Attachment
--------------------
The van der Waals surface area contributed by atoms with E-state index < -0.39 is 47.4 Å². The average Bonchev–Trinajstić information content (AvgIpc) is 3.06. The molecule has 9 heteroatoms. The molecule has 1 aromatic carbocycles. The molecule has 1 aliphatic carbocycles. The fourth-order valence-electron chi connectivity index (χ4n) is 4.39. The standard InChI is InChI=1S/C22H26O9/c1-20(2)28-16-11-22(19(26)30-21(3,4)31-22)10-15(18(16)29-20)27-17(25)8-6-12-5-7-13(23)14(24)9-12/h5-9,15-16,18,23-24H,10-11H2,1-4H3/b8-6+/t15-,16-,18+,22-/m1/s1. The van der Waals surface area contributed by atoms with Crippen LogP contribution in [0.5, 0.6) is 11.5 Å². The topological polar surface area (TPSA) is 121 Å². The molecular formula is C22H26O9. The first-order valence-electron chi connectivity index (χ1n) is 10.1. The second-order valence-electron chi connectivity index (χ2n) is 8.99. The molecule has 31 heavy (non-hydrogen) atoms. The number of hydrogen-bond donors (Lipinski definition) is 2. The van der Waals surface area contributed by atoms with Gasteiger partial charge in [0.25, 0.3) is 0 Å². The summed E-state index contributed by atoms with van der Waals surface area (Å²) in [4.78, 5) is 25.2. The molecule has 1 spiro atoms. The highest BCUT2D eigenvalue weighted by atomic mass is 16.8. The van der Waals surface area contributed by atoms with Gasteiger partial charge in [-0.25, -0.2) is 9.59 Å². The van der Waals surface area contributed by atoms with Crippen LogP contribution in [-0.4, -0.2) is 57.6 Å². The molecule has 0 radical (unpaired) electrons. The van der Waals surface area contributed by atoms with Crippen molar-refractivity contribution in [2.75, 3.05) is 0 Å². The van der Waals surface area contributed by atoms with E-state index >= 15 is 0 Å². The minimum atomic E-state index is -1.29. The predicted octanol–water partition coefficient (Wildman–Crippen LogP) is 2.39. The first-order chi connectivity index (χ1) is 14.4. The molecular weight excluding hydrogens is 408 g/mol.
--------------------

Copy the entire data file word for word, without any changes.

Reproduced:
The van der Waals surface area contributed by atoms with E-state index < -0.39 is 47.4 Å². The average Bonchev–Trinajstić information content (AvgIpc) is 3.06. The molecule has 9 heteroatoms. The molecule has 1 aromatic carbocycles. The molecule has 1 aliphatic carbocycles. The fourth-order valence-electron chi connectivity index (χ4n) is 4.39. The standard InChI is InChI=1S/C22H26O9/c1-20(2)28-16-11-22(19(26)30-21(3,4)31-22)10-15(18(16)29-20)27-17(25)8-6-12-5-7-13(23)14(24)9-12/h5-9,15-16,18,23-24H,10-11H2,1-4H3/b8-6+/t15-,16-,18+,22-/m1/s1. The van der Waals surface area contributed by atoms with Crippen LogP contribution in [0.5, 0.6) is 11.5 Å². The topological polar surface area (TPSA) is 121 Å². The molecular formula is C22H26O9. The first-order valence-electron chi connectivity index (χ1n) is 10.1. The second-order valence-electron chi connectivity index (χ2n) is 8.99. The molecule has 31 heavy (non-hydrogen) atoms. The number of hydrogen-bond donors (Lipinski definition) is 2. The van der Waals surface area contributed by atoms with Gasteiger partial charge in [0.25, 0.3) is 0 Å². The summed E-state index contributed by atoms with van der Waals surface area (Å²) in [4.78, 5) is 25.2. The molecule has 1 spiro atoms. The highest BCUT2D eigenvalue weighted by atomic mass is 16.8. The van der Waals surface area contributed by atoms with Gasteiger partial charge in [-0.25, -0.2) is 9.59 Å². The van der Waals surface area contributed by atoms with Crippen LogP contribution in [-0.4, -0.2) is 57.6 Å². The molecule has 0 radical (unpaired) electrons. The van der Waals surface area contributed by atoms with Crippen molar-refractivity contribution in [2.75, 3.05) is 0 Å². The van der Waals surface area contributed by atoms with E-state index >= 15 is 0 Å². The minimum atomic E-state index is -1.29. The predicted octanol–water partition coefficient (Wildman–Crippen LogP) is 2.39. The first-order chi connectivity index (χ1) is 14.4. The molecular weight excluding hydrogens is 408 g/mol.